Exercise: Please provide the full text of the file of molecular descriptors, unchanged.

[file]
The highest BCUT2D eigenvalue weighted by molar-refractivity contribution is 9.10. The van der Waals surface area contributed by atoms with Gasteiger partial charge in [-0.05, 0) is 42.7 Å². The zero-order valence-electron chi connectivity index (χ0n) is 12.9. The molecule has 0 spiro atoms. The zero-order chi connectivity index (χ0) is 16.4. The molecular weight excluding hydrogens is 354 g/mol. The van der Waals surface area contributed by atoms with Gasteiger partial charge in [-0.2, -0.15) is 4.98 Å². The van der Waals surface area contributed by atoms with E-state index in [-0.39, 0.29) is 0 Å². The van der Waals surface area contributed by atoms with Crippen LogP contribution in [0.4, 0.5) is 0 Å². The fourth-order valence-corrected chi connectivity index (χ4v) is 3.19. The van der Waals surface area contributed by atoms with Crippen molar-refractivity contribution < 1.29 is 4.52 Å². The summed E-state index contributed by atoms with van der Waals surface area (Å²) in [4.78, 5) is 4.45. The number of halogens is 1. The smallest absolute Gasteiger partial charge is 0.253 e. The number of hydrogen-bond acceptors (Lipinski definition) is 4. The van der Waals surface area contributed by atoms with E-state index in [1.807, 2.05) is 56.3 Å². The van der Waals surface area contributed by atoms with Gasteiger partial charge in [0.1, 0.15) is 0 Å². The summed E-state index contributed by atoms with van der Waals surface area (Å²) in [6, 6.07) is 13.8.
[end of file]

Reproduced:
The highest BCUT2D eigenvalue weighted by molar-refractivity contribution is 9.10. The van der Waals surface area contributed by atoms with Gasteiger partial charge in [-0.05, 0) is 42.7 Å². The zero-order valence-electron chi connectivity index (χ0n) is 12.9. The molecule has 0 spiro atoms. The zero-order chi connectivity index (χ0) is 16.4. The molecular weight excluding hydrogens is 354 g/mol. The van der Waals surface area contributed by atoms with Gasteiger partial charge in [-0.2, -0.15) is 4.98 Å². The van der Waals surface area contributed by atoms with E-state index in [-0.39, 0.29) is 0 Å². The van der Waals surface area contributed by atoms with Crippen LogP contribution in [0.4, 0.5) is 0 Å². The fourth-order valence-corrected chi connectivity index (χ4v) is 3.19. The van der Waals surface area contributed by atoms with Crippen molar-refractivity contribution < 1.29 is 4.52 Å². The summed E-state index contributed by atoms with van der Waals surface area (Å²) in [4.78, 5) is 4.45. The number of halogens is 1. The smallest absolute Gasteiger partial charge is 0.253 e. The number of hydrogen-bond acceptors (Lipinski definition) is 4. The van der Waals surface area contributed by atoms with E-state index in [1.807, 2.05) is 56.3 Å². The van der Waals surface area contributed by atoms with Gasteiger partial charge in [0.1, 0.15) is 0 Å². The summed E-state index contributed by atoms with van der Waals surface area (Å²) in [6, 6.07) is 13.8.